The benefit of prescribing all recommended medications was also demonstrated in a cross-analysis that pooled data from EMPHASIS-HF (eplerenone), PARADIGM-HF (sacubitril/valsartan) and DAPA-HF (dapagliflozin), and compared patients treated with modern therapies combined with β-blockers with those receiving conventional treatment with ACEis and β-blockers. The modern therapy provided 2.7–8.3 more years of survival, without cardiovascular death or HF hospitalisation, than traditional dual therapy.19

Another argument for the need for speed after an HF hospitalisation comes from the STRONG-HF study, which showed that a rapid uptitration of recommended therapies, regardless of ejection fraction, was safe and associated with a reduction in 6-month mortality in patients hospitalised for decompensated HF.20

Proposed Solutions

To improve the situation, we need to develop simple, concise guidelines that are easily readable by all healthcare professionals and to reserve full-text documents for experts or the academic sector. This is all the more important as guidelines and position papers are the leading source of information for healthcare professionals.16

To address organisational limiting factors, disease management programmes involving cardiologists, GPs, nurses and dietitians should also be encouraged to fill the gap when a patient is discharged to prevent therapeutic inertia and reduce the risks of hospitalisation readmission and mortality. This includes the development of HF specialist centres and HF nurse training courses, since HF nurses can replace doctors in patient follow-up. The financial burden would need campaigns targeting decision-makers, urging them to offer guideline-recommended therapies at a reasonable price to HF patients in low- and middle-income countries, as well as a minimal coverage.

Patient education is also key to increasing awareness of the disease and the potential benefits of the different treatments available as well as to provide detailed diet recommendations.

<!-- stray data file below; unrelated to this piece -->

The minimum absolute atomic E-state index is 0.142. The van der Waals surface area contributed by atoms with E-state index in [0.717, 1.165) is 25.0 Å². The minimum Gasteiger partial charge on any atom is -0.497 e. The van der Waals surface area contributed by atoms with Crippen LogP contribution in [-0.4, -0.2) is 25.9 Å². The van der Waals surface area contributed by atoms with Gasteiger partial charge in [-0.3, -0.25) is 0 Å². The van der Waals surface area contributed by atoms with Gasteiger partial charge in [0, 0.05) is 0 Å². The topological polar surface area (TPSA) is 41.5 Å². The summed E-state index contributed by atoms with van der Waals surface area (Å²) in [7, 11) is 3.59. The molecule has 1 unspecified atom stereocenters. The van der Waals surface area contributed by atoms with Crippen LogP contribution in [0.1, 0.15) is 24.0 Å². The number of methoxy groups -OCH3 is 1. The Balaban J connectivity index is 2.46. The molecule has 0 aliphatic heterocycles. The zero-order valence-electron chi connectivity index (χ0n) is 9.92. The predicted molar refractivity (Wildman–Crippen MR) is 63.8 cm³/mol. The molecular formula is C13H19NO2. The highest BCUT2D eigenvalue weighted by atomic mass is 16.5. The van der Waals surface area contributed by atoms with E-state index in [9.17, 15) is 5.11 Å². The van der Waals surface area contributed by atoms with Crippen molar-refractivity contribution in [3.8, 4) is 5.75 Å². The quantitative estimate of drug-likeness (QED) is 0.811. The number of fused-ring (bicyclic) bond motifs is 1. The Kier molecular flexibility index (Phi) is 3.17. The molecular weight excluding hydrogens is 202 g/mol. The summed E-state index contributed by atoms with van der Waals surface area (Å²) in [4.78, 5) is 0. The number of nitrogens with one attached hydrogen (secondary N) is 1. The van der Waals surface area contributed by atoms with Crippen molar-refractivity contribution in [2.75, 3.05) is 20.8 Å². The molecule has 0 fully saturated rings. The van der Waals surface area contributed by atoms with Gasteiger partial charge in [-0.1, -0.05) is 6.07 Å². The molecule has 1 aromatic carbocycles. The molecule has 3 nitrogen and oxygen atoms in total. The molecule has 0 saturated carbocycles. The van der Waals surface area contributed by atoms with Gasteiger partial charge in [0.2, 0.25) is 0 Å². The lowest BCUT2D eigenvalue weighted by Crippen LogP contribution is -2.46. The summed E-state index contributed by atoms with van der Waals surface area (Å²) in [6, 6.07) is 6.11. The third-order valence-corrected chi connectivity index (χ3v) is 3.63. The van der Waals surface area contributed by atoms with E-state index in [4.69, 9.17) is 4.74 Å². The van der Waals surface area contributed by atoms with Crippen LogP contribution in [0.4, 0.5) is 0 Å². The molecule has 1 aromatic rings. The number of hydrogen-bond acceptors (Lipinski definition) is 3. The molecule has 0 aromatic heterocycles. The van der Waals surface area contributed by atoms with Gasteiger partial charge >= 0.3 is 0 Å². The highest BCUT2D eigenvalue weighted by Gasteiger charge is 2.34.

Telemonitoring and, possibly, artificial intelligence could be employed to detect early signs or symptoms of decompensation and to adopt corrective measures thereby limiting the rate of rehospitalisations. However, their role to help the implementation of guideline-recommended therapies in stable chronic heart failure is unclear.


Despite major progress in the therapeutic management of HF, implementation of guidelines remains suboptimal. This is related to multiple factors related to patients, healthcare professionals, cost, the organisation of healthcare systems and, finally, the structure of guidelines.

Joint efforts by cardiologists, GPs, nurses and other healthcare professionals, policymakers and payers are needed to improve this situation and reduce the burden of HF.

Clinical Perspective

  • Despite evidence derived from large clinical randomised trials, implementation of guidelines for the management of heart failure remains suboptimal.
  • Both rates of prescription and dosages achieved for each recommended heart failure class of medication are below target.
  • Reasons for poor adoption include factors related to patients (side effects, contraindications, comorbidities, age, sex and polypharmacy), economic and organisational factors (cost of medications and health insurance coverage), physicians (awareness of the goals of treatment) and guideline complexity.
  • Poor adoption is associated with poor outcomes (mortality and rehospitalisation).
  • Solutions include patient education, disease management programmes, telemonitoring and campaigns targeting decision-makers to offer drugs at an affordable price.